extended by a previous order; but the district court shall not extend the time to a day more than 90 days from the date of the first notice of appeal."
It will be noted that the notice of appeal was filed on August 26, 1939, bearing a date line of August 21, 1939, and that the order of October 3, 1939, extending the time was 43 days from August 21st and 38 days from August 26th.
Counsel for the motion contends that a proper construction of the words "from the date of the notice of appeal" is applicable to the date line typed on the notice itself, regardless of the time of taking the appeal.
I do not find that any court has yet construed this language, and nothing was said about it in any of the reported Institute meetings. In Moore's Federal Practice Under the New Federal Rules, on page 3396 in Volume 3, note 15, attention is called to the fact that the words "date of the notice of appeal" require that careful counsel will see that the notice bears date as of the date of filing. This is an indication that the date the notice bears is the time from which the 40 days begins to run.
I cannot agree with this suggestion. After careful consideration, I am satisfied that the word "date" does not refer to a date line in the notice, but to the date or time when the notice was filed. Until it is filed the notice means nothing, and, in my opinion, the word "date" refers not to the actual date line but to the day when the appeal became actually effective.
It is true that the rule would be unambiguous and clear if the sentence should read "from the date of filing of the notice of appeal", and I am convinced that the language should be so construed.
This construction does not mean a judicial amendment of the rule, but, to me, is a fair construction of the language set forth. Any other construction would make the rule entirely inoperative and illegal. The statutes fix certain periods for appeals -- from 30 to 40 days in bankruptcy matters to 3 months in civil proceedings. If an attorney pute a date line on his notice of appeal, prepared the day after judgment was entered, but filed it the 41st day after judgment by reason of negotiation with his client's opponent, could it be said that he had thereby lost his right in civil proceedings to have 3 months to file his appeal notice? I think not. But if construed as counsel for the motion argues, this would necessarily be the result.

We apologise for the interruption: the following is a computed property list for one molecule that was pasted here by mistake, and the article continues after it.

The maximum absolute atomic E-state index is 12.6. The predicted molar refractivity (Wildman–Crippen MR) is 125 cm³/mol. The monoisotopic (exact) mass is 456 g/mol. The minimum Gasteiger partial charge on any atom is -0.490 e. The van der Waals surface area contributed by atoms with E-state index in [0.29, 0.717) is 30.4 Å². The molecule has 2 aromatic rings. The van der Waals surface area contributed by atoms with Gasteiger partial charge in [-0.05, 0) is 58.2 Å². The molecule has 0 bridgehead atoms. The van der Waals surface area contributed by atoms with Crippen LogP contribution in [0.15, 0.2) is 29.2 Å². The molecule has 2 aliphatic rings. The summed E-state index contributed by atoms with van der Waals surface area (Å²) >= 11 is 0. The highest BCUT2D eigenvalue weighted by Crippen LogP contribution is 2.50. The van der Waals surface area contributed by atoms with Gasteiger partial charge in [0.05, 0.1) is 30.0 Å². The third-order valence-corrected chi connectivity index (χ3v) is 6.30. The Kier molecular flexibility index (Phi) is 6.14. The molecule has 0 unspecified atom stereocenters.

Under Rule 73(a) the appellant filed a notice of appeal on August 26, 1939; that was the date or time of notice of appeal, and the "date" referred to in Rule 73(g) and which started the running of the 40 day period.
The motion to vacate will be denied, and as the period of 40 days and 21 days extra expires on October 26, 1939, the Court will extend the time for filing the record on appeal and docketing the action for a period of 11 days from that date, or until November 6, 1939 as requested in memorandum submitted by appellant. Orders accordingly.
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